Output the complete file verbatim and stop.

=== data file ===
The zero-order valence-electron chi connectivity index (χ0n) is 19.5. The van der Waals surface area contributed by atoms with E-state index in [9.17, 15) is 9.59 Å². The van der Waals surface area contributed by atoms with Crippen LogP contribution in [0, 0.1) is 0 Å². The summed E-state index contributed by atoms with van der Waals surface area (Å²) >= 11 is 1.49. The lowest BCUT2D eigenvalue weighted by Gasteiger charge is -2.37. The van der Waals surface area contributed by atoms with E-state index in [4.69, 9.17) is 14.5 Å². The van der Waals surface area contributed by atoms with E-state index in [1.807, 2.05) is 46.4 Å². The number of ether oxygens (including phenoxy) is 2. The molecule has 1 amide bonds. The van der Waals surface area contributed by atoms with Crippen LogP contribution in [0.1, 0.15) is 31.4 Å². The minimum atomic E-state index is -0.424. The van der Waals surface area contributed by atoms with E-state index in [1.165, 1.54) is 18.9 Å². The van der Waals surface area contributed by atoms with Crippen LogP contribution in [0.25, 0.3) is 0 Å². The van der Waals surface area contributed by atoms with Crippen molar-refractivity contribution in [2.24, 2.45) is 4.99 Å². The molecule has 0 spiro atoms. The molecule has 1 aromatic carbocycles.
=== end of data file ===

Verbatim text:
The zero-order valence-electron chi connectivity index (χ0n) is 19.5. The van der Waals surface area contributed by atoms with E-state index in [9.17, 15) is 9.59 Å². The van der Waals surface area contributed by atoms with Crippen LogP contribution in [0, 0.1) is 0 Å². The summed E-state index contributed by atoms with van der Waals surface area (Å²) >= 11 is 1.49. The lowest BCUT2D eigenvalue weighted by Gasteiger charge is -2.37. The van der Waals surface area contributed by atoms with E-state index in [4.69, 9.17) is 14.5 Å². The van der Waals surface area contributed by atoms with E-state index in [1.807, 2.05) is 46.4 Å². The number of ether oxygens (including phenoxy) is 2. The molecule has 1 amide bonds. The van der Waals surface area contributed by atoms with Crippen LogP contribution in [0.1, 0.15) is 31.4 Å². The minimum atomic E-state index is -0.424. The van der Waals surface area contributed by atoms with E-state index in [1.165, 1.54) is 18.9 Å². The van der Waals surface area contributed by atoms with Crippen LogP contribution in [0.25, 0.3) is 0 Å². The van der Waals surface area contributed by atoms with Crippen molar-refractivity contribution in [2.24, 2.45) is 4.99 Å². The molecule has 0 spiro atoms. The molecule has 1 aromatic carbocycles.